Friday, June 17, 2005

Motherless Maids = Psychopaths

Last night Bestie and I had a bit of a girls' night and went to see "Mr. and Mrs. Smith." It's a little film; maybe you've heard of it? If not, my sympathies, because you must be in a coma. Okay, okay, that's probably too harsh since it's not really the movie that's getting all the buzz. The rumored affair between the leads, Angelina Jolie and Brad Pitt and the subsequent (though theoretically unrelated) bust-up of Pitt's marriage to Jennifer Aniston has garnered roughly 97% of tabloid rags' real estate since January.

That's got nothin' to do with nothin', though. In an effort to squeeze every drop of value out of my Bachelor's in English (which I am still paying for eight years ex post facto), I analyze movies. Now, no one accused Simon Kinberg of writing think pieces, and a story about married hitmen (hitpeople?) certainly isn't Chekov. But there was one line in the film that caught my attention.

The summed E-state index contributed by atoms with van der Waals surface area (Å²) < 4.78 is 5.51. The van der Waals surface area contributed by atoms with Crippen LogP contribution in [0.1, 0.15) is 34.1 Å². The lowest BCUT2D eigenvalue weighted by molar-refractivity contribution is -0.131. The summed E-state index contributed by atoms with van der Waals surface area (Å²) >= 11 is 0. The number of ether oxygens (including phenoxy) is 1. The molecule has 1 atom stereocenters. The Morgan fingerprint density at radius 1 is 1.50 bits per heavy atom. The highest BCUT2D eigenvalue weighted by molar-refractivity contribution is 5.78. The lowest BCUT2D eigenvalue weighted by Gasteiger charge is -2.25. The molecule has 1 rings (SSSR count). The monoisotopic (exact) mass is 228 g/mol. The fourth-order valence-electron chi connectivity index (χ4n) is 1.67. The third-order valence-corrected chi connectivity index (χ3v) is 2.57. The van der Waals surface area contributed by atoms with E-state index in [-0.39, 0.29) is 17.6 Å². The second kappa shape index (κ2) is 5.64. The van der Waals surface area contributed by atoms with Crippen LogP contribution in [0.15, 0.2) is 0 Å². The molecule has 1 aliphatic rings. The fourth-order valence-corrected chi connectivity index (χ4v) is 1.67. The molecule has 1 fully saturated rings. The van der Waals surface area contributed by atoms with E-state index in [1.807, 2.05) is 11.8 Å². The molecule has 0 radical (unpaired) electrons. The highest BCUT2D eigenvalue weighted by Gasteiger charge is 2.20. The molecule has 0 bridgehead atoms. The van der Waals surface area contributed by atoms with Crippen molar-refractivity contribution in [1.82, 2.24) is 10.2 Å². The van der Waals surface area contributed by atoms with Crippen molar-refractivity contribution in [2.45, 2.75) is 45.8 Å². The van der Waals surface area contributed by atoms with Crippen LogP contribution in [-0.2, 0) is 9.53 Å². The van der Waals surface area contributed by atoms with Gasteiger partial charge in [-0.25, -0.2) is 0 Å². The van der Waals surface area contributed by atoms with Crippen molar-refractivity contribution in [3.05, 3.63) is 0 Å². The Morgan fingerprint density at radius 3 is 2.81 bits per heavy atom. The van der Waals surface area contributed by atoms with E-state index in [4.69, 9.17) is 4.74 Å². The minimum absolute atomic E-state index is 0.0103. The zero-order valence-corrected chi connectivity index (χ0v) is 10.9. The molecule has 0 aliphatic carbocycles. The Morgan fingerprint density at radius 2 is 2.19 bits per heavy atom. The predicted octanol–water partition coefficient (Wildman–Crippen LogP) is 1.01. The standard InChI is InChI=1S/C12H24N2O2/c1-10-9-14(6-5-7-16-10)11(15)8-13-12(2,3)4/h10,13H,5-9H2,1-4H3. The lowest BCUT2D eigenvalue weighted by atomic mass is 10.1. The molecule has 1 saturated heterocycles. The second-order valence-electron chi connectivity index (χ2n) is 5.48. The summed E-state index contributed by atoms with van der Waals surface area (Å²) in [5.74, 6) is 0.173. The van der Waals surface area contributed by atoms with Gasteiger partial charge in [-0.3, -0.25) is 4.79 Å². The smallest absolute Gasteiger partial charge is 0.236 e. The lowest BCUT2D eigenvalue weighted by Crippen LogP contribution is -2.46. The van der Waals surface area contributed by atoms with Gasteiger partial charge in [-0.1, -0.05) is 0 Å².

Mrs. Smith reveals that her parents died when she was five years old. Mr. Smith, shocked, learns she paid an actor to play her father at their wedding. Mostly, though, Mr. Smith seems annoyed that he was naive enough to invite his real parents.

Here's the subtext: men can enter this line of work without a load of people scratching their heads as to how he got there. Boys will be boys, after all. However, if a woman opts to become a gun-for-hire, something traumatic must lurk in her background. It's the only way to explain away her aberrant behavior, right?

Okay, so I'm overthinking this. I guess I just don't want people to speculate that I have a dark history when I finally become a hitwoman.

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